Ferrari’s $10 Million Wind Tunnel Is Now A Piece Of Useless Junk

Technology

Some of the Prancing Horse’s greatest cars were made here, but soon it will gather dust.

In 1998, Ferrari contracted Italian architect and engineer Renzo Piano to build one of its most important pieces of technology to date. The dual nature of Piano’s skill set was perfect for the job, because the piece of equipment Ferrari needed was both a building and a machine. Enter the $10 million dollar Ferrari wind tunnel, a unique structure that greets the 80,000 yearly Maranello visitors and is responsible for shaping some of the more interesting, fastest, and most iconic Ferraris made this side of the new millennium.

Unfortunately, Ferrari won’t be able to get much more mileage out of the wind tunnel because thanks to the rapid pace of technology, modeling the way that the wind rushes around a car is made easier and more precise by using a computer. Not only do virtual aerodynamics tests save costs on expensive tunnels but they cut down on development time and costs when creating a new car. Thanks to software like Powerflow, which is used by Jaguar Land Rover, BMW, Tesla, Ford, and Volkswagen, designers no longer need to create a scale model of their newest car and put it to the test. Instead, the engineers can just build a virtual model and put it through thousands of tests that simulate different scenarios in order to get the shape of the car just right.

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Aside from this time and cost-saving advantage, computer simulation also provides more precise measurements. In the past, when a model car placed in a wind tunnel derived an unsatisfactory result, the designers had to play a guessing game to find what to improve. Then, the team had to build another model car for testing and repeat the process until it got things right. With computer simulations, all of the drag-inducing problem areas are highlighted on a laptop screen, allowing for on-the-fly additions of new aerodynamic elements with minimal effort. Even the coefficient of drag (Cd) measured virtually is more accurate than one acquired in a wind tunnel, with differences in fuel consumption varying by as much as 5%.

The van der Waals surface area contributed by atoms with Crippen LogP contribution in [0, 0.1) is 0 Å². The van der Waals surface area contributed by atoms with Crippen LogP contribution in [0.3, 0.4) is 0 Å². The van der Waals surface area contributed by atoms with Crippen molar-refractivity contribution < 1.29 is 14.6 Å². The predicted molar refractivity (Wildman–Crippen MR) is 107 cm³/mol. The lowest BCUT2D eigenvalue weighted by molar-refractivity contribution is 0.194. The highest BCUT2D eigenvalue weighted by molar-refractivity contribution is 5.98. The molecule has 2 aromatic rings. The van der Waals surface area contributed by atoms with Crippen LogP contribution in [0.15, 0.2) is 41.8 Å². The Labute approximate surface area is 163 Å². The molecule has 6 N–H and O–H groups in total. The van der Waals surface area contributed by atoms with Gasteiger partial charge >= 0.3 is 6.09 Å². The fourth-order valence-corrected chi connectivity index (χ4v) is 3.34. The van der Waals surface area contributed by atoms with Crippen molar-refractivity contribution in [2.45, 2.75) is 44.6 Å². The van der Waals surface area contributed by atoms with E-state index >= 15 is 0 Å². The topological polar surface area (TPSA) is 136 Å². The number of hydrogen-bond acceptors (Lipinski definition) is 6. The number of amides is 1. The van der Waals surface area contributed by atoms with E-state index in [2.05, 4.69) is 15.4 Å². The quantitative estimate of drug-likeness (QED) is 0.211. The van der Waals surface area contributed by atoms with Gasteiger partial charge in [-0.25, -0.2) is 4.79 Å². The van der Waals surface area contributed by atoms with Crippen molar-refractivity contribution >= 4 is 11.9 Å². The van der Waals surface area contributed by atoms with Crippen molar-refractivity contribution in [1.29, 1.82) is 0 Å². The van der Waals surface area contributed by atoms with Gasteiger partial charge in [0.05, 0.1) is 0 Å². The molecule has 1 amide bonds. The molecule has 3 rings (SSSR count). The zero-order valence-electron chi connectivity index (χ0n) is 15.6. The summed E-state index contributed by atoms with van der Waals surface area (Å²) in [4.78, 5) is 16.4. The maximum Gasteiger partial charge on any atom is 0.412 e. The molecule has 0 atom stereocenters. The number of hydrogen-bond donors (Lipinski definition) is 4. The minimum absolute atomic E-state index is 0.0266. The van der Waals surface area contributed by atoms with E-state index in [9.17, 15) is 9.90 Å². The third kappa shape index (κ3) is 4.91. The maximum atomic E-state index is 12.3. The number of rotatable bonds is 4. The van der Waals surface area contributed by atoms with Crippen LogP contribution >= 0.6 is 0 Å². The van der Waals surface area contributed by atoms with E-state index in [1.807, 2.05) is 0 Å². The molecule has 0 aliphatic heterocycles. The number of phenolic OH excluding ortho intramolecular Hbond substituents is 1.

Software-guided design also helps yield better real-world results since the Cd that drivers experience on the road and the number found in a wind tunnel can vary by as much as 10%. Automakers are in a constant push to improve cars as much as possible, and lowering drag is one way to do this. By building cars with a lower Cd, wind noise, fuel economy, performance, and control are all improved. The industry goal is to one day build cars that achieve a Cd as low as 0.20, a number that is currently approached by the most fuel-efficient of vehicles and surpassed only by a few concept cars. With computers aiding in this fight, we may one day see this dream become a reality.

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